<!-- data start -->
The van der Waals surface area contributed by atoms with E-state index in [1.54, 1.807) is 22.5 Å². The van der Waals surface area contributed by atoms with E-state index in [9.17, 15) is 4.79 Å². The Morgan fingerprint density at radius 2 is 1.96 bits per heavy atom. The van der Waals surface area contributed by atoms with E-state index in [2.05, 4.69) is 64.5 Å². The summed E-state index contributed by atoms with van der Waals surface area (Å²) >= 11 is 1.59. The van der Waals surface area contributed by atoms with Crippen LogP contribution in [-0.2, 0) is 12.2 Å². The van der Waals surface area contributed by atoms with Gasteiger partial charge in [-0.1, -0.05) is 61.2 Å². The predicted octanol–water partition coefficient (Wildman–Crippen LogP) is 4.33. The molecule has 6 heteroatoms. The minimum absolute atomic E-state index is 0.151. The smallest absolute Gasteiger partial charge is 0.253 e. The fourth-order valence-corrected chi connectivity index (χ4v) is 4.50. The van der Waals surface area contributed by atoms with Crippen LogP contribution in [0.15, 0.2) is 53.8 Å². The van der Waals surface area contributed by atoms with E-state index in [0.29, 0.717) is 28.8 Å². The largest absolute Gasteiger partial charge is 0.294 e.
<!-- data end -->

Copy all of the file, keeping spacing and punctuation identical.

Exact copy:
The van der Waals surface area contributed by atoms with E-state index in [1.54, 1.807) is 22.5 Å². The van der Waals surface area contributed by atoms with E-state index in [9.17, 15) is 4.79 Å². The Morgan fingerprint density at radius 2 is 1.96 bits per heavy atom. The van der Waals surface area contributed by atoms with E-state index in [2.05, 4.69) is 64.5 Å². The summed E-state index contributed by atoms with van der Waals surface area (Å²) >= 11 is 1.59. The van der Waals surface area contributed by atoms with Crippen LogP contribution in [-0.2, 0) is 12.2 Å². The van der Waals surface area contributed by atoms with Gasteiger partial charge in [-0.1, -0.05) is 61.2 Å². The predicted octanol–water partition coefficient (Wildman–Crippen LogP) is 4.33. The molecule has 6 heteroatoms. The minimum absolute atomic E-state index is 0.151. The smallest absolute Gasteiger partial charge is 0.253 e. The fourth-order valence-corrected chi connectivity index (χ4v) is 4.50. The van der Waals surface area contributed by atoms with Crippen LogP contribution in [0.15, 0.2) is 53.8 Å². The van der Waals surface area contributed by atoms with E-state index in [0.29, 0.717) is 28.8 Å². The largest absolute Gasteiger partial charge is 0.294 e.